Bringing home Nigerian professionals abroad


The Federal Government’s appeal to Nigerians in the Diaspora to return home and seize the various economic opportunities to make themselves billionaires is a desperate call to action that should, indeed, be seen as a cry from the heart. Science and Technology Minister, Dr. Ogbonnaya Onu, who made the call at an investment forum in New York, USA, explained that various investment opportunities currently existed and were waiting for Nigerians back home, challenging them to make hay while the sun shines; lest they were taken by foreigners. No one can fault the patriotic zeal that motivated the call, but Dr. Onu knows too well, that it is mere wishful thinking that government can force any Nigerian to come home unless the incentive is tangible and real. Professionals need certain key requirements to function optimally, and unless the operating environment is conducive, Nigerians would not return home.

Calling out scientists and researchers, the former Abia State governor informed Diaspora Nigerians that various research products with opportunities to yield billions of naira were waiting for them at home. “We are asking you to come and be billionaires. That is what we are asking you, not millionaires. Come and make billions. We will give you products of research at nothing or little cost to you because it would be nice for the agency that has done this research to get some little returns. It would also be nice for the scientists, engineers who were involved in doing this research just to get something, that’s all but it would be very small. So, we give it (research products) to you, knowing that you will keep the money in Nigeria, you will help employ Nigerians and you will help to grow our Gross Domestic Product. That is our interest; that is the reason why we are here,” the Minister said.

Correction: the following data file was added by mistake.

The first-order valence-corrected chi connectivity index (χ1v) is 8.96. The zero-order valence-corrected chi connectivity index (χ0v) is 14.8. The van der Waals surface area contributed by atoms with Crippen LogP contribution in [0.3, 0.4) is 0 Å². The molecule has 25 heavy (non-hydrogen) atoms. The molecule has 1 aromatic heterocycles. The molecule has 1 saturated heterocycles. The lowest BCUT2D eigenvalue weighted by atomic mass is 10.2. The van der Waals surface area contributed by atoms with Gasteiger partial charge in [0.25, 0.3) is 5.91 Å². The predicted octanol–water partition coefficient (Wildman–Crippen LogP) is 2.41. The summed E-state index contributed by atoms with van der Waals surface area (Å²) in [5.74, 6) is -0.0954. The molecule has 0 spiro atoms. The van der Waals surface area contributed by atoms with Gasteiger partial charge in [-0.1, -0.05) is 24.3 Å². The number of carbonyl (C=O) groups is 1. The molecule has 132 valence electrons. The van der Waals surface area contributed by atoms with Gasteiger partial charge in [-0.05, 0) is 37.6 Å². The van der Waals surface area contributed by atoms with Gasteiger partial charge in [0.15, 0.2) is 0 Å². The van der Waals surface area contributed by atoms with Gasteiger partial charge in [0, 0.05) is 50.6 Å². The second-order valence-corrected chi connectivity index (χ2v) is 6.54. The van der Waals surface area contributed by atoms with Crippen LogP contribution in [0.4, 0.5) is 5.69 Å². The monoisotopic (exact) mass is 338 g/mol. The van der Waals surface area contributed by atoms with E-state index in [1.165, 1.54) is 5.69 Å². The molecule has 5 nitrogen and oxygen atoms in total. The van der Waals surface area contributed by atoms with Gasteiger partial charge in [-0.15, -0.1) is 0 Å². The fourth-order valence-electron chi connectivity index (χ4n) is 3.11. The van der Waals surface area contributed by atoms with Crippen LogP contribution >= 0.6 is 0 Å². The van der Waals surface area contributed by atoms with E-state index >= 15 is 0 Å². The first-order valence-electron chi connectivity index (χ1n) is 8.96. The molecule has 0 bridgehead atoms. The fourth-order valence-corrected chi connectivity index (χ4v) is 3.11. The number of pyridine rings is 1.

The minister is right on this justification. It is even trite to say as a Minister of the federal republic, Dr. Onu is duty bound to do all within his powers to raise his portfolio. He has even promised to “look for Nigerians and bring them back [because] all nations of the world are built by their own people and not by foreigners.” But the question must first be asked: how well are the researchers, scientists and experts who stay back in the country treated by the system? What facilities and resources are available to them to work with in order to compete at global level? There is little or nothing available to these researchers to enable them excel in their respective fields. It is regrettable Nigeria is at this time unattractive to anyone who seeks excellence in his field of endeavour with necessities as basic as regular electricity and water supply not available.

Dr. Onu, who returned to Nigeria from the US in 1981, said as a policy, researchers would not be involved in the commercialization of the research products to enable them concentrate on innovation rather than money. Dr. Onu explained that the agencies under his ministry had already developed research products through various stages of tests and trials. “We are asking Nigerians in the Diaspora that, think home, come and take the researches that we have done,” he said, adding: “We have taken them to a level where you can now immediately convert them into products, make money out of it; that is the message.” Dr. Onu cited ongoing research on a cure for epilepsy that was awaiting the final stages of clinical trials by the National Agency for Food Drugs Administration and Control, NAFDAC.